Embrace the ebb and flow of a waterfront property in Venice


With its dreamy waterfront property and uncharacteristically long rental season, Venice hits the spot as an aspirational destination for wealthy buyers. So, is now a good time to snap up a Palazzo, asks Stephen Penn?

To build a city where it’s impossible to build a city is madness in itself - but to build there one of the most elegant and grandest of cities is the madness of genius.”

These immortal words from famed writer and thinker Alexander Herzen, can only be about one place – Venice. Nowhere else quite captures the sense of history, music and unparalleled beauty like this floating city of wonder.

Now, with the La Biennale di Venezia Expo running from May to November and a much-anticipated focus on new architecture, all eyes will soon be on the remodeling masterplans of certain districts, not to mention the expectant lift in property values and yield potential going forward.

In days gone by, Venice was all about pomp and circumstance – a gilded haven for wealthy merchants and traders thanks to the production of luxury materials including lace and glass on the nearby island settlements of Burano and Murano. Oversized palazzos decorated the Grand Canal, announcing their “see and be seen” status, and business was conducted on an indulgent scale.

Today, much of the island materials trade has dwindled away, but the statement residences remain, now enjoying a new lease of life as private homes and high-culture event spaces for acquisitive overseas buyers. As property values go, Italy’s most expensive real estate can be found in the city’s central watercourse neighbourhoods, with an average price of around €4,400 per square metre.

Now, however, increasing numbers of historic homes are coming onto the market, as Italians, still recovering from the 2008 – 14 economic downturn, put sentiment aside and sell off their bricks and mortar heirlooms.

“In the past, Venice was all about appearances,” explains Ann-Marie Doyle, director of Venice Sothebys International Realty and Venice Prestige. “What better way to boast about your wealth than to show it off with a statement home to tell the world how well you have done.”

To some extent, it’s a way of life that still holds store today, albeit with the present day challenges of property renovation.

Today, every step of the restoration process of any building is under the watchful planning eye of the UNESCO World Heritage Organisation. For one company however, such challenges invariably create magical makeover outcomes.

“The heritage authority is heavily involved with all renovation projects as city buildings are listed,” explains builder Giovanni Alfier. “Rules need to be adhered to, but this can make for an interesting process – finding creative solutions to century-old build problems, aspects arising you would never foresee. By the end – you’ve learnt a huge amount about the fabric of the building you are working on.”

It’s a mindset shared by architect Allessandro Golfetto, who is leading the charge in the restoration of a large Palazzo on the Grand Canal. Despite the painstaking planning process and difficulties transporting materials via boat, the project schedule so far, he explains, has been “surprisingly smooth.”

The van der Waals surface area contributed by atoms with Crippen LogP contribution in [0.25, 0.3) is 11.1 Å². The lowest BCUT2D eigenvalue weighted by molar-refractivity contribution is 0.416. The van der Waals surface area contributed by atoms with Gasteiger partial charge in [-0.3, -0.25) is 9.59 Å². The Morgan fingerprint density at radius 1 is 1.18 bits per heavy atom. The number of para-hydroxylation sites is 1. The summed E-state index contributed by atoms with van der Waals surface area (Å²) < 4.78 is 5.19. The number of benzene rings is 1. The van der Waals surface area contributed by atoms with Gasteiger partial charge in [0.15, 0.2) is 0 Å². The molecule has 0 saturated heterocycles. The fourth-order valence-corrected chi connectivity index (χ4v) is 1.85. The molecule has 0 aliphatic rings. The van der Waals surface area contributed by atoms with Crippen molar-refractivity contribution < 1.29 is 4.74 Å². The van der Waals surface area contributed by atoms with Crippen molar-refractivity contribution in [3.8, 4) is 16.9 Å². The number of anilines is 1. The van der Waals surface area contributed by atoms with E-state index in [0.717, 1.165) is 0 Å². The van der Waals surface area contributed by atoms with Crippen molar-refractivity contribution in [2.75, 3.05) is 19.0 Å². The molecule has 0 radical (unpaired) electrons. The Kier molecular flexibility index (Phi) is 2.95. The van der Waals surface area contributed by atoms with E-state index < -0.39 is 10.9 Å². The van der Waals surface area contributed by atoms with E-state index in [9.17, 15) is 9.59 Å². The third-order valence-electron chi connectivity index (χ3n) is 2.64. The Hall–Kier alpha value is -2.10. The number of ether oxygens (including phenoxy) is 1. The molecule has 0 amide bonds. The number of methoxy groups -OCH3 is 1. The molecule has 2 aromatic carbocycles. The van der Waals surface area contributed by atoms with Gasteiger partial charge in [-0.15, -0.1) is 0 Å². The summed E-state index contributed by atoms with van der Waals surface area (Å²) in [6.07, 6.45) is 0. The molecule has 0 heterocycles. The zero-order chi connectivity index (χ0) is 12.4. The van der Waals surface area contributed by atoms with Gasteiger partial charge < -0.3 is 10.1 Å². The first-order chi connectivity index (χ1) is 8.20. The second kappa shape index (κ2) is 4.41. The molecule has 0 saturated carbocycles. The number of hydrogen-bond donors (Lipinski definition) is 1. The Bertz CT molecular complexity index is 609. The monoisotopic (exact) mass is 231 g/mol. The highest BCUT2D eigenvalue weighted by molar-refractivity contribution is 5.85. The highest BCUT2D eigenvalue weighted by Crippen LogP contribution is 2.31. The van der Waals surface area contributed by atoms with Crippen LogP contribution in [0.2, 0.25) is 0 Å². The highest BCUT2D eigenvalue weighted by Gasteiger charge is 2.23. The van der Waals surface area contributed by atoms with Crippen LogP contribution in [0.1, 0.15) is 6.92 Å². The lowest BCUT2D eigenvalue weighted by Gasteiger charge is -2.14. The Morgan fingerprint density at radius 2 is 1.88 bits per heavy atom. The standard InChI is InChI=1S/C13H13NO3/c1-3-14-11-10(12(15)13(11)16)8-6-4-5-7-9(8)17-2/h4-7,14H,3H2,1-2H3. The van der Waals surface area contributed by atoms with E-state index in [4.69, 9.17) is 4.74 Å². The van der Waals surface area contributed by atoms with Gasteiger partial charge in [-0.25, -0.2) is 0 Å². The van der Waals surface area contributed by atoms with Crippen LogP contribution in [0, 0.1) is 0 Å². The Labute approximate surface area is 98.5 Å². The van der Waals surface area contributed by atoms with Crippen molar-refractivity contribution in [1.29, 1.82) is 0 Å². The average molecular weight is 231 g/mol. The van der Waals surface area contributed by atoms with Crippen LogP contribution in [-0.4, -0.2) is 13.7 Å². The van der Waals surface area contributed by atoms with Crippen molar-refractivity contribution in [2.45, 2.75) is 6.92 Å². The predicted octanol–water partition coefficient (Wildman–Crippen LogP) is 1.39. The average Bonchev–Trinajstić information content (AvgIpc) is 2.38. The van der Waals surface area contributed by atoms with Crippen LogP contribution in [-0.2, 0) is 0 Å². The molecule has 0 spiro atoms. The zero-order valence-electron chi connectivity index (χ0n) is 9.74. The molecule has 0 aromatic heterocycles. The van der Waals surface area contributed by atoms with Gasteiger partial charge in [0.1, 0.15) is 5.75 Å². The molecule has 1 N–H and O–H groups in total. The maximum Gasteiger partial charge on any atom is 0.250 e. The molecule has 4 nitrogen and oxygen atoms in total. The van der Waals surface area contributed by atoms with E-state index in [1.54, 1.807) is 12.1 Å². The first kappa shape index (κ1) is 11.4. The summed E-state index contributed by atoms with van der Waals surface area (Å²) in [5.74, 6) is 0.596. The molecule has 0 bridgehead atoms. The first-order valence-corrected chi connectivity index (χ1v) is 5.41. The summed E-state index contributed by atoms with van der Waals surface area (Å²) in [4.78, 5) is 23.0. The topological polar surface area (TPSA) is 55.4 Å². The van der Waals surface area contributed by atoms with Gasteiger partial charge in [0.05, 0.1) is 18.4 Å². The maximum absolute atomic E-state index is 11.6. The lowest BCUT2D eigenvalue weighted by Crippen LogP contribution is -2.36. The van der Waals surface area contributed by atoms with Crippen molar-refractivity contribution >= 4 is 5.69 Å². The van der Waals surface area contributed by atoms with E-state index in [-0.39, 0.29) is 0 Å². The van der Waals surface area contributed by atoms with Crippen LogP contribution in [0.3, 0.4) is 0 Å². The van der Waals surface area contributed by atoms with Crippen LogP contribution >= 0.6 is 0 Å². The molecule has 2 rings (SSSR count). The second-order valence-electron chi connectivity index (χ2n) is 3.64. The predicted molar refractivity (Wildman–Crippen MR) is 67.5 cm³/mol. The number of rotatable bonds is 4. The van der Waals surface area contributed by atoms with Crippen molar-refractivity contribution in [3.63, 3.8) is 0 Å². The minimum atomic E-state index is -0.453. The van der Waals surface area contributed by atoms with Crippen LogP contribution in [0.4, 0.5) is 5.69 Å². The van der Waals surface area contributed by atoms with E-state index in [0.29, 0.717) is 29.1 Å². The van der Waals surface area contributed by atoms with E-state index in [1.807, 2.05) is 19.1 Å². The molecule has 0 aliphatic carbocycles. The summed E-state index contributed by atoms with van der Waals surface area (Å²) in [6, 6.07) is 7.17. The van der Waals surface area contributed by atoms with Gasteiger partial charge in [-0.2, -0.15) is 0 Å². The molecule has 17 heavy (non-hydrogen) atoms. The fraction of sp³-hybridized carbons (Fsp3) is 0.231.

“The heritage authority ensure that all building work is very controlled from day one” he explains “As a result – when it actually comes to the construction stage – it’s invariably smooth, well most of the time at least.”

Properties within the city limits currently being brought back to their former glory, include The Imperiale Palazzo, originally built in the 1600s by the Grimani family. A home left dilapidated for many years, renowned London-based architect, John Simpson - best known for the Queen’s Gallery at Buckingham Palace – has undertaken the painstaking work of restoring the spectacular frescoes and stucco.

The property is available for rent through Venice Prestige. For those seeking a home to purchase with a modern twist, the 15th Century Palazzo Molin del Cuoridoro, located in San Marco has been restored to a high-style finish, converted into 17 contemporary apartments – with only 4 remaining for sale through Venice Sothebys Realty.

Yet, despite the growing number of renovations underway across the city – buyers rarely ‘flip’ properties for a quick return. Explains Ann-Marie: “The process of buying and the complexities of restoration mean there are too many hoops to jump through, which means a committed long-game investor audience.” As to the future – with several exciting projects set to hit the market in the coming months, it seems now is the time to invest.

Ann-Marie continues: “Investors who buy in Venice feel a connection to its history, culture and heritage. There’s a passion in every single building – and long may it continue.”

For property sales inquiries with discretion guaranteed, contact Venice Sothebys by going to www. venicesothebysrealty.com.

For rentals, contact Venice Prestige at www.veniceprestige.com.


  • Agents charge the buyer and seller 3% each. Buyers must also pay a registration tax on the cadastal value.
  • Outside space is a must, whether that be a courtyard or an altene – a wooden roof terrace. The weather in Venice is delightful during the spring and summer months.
  • Access to a private water gate can increase a property’s value exponentially. As most travel in Venice is done by boat, close access to a waterway is desired, and your own personal access offers a sense of ease and elegance.
  • The floating city is famous for doing exactly that. Views of the water (on multiple sides) easily take a home to the next price level.
  • Ground floor properties run the risk of flooding – a new flood barrier is expected to be opened by 2020.

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